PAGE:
Performance of an algorithm for determining dates of conception and pregnancy termination dates using commercial health plan claims data
Carman, WJ., Accortt, NA., Zhou, L., Sanders, LA., Anthony, M., & Enger, C. (2015). Performance of an algorithm for determining dates of conception and pregnancy termination dates using commercial health plan claims data. Pharmacoepidemiology and Drug Safety, 24(S1), 273. Article 478. https://doi.org/10.1002/pds.3838
Background: Use of administrative data to examine the relationship of exposures to pregnancy requires pregnancy start and end dates. Information regarding the accuracy of the use of claims to estimate of these dates is needed.
Objectives: The aim of this study was to assess the performance of an algorithm for identification of the pregnancy start and end dates within a commercial insurer's administrative database as compared to dates found in medical records.
Methods: In a retrospective study of pregnant women with psoriasis or chronic inflammatory arthritis, and a general population comparator group, an 8.5% random sample, stratified by pregnancy outcome, was identified from a large claims database using systematic tracking of real kids, a process to identify pregnancies and link mothers and babies in administrative claims. Medical charts were sought to validate outcomes and pregnancy dates. We identified a sample of 457 pregnancies, representing claims for 322 live births, 117 non‐live births, and 20 unknown outcomes.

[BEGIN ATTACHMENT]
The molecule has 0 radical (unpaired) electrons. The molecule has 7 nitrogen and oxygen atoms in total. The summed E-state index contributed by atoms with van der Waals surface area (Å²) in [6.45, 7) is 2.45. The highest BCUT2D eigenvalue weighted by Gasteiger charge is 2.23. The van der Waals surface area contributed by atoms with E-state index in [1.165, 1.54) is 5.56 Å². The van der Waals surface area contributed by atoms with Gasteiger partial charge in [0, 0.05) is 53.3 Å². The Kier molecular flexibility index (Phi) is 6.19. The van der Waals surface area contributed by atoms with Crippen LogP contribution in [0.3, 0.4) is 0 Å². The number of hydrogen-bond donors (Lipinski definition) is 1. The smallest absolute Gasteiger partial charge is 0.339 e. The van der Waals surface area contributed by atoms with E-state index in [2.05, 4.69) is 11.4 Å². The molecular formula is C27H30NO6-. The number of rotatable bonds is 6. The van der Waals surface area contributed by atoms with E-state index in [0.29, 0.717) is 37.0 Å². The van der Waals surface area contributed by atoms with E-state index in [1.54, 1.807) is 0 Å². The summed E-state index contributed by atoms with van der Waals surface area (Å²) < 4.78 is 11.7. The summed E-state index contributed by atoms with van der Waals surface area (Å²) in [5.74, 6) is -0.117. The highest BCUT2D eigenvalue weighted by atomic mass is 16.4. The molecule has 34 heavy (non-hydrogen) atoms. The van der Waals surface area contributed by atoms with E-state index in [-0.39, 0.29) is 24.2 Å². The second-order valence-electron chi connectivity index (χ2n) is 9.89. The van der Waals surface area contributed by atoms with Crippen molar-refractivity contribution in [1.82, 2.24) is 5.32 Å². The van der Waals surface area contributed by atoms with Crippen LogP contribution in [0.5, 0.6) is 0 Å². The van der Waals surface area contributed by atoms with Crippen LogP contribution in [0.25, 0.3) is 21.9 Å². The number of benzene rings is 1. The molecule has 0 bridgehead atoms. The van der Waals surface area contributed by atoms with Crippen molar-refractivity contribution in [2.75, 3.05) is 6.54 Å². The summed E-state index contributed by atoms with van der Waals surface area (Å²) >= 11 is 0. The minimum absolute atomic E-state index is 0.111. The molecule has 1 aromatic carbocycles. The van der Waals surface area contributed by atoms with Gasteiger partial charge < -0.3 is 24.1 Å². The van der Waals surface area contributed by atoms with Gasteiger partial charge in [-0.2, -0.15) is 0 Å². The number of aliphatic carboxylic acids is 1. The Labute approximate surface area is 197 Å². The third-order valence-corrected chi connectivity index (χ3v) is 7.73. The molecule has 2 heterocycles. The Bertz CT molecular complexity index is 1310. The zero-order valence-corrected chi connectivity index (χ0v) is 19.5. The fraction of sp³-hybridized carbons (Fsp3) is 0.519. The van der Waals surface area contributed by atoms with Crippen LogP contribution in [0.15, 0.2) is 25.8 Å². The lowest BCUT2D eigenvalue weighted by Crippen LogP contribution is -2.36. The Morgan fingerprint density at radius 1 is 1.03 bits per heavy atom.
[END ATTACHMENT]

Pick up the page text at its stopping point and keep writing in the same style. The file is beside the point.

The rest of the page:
Results: Overall, 219 chart‐based pregnancy end dates were available from the charts of 300 pregnancies for date validation. Of these, 216 (98.6%) had an end date within 34 days of the claims‐based end date and 96.8% within 21 days. Pregnancy start dates were available in 266 charts where 240 (90.2%) were within 34 days of the claims‐based conception dates and 229 (86.1%) were within 21 days. Pregnancy start dates within 21 days were validated for 100% of pre‐term deliveries and 91.6% of single live births but were less accurate for abortions, ranging from 72.7% for elective to 79.3% of spontaneous abortions within 21 days and from 75.0% of ectopic pregnancies to 86.2% of spontaneous abortions within 42 days. Pregnancy conception dates for multiple live births were validated for 48.3% within 21 days to 86.5% within 42 days.
Conclusions: Overall, our dating algorithms performed well in identifying pregnancy end dates for most outcomes and in calculating conception dates for single live births. Further refinement may improve dating of early terminations, and further work is needed for pregnancies with multiple births.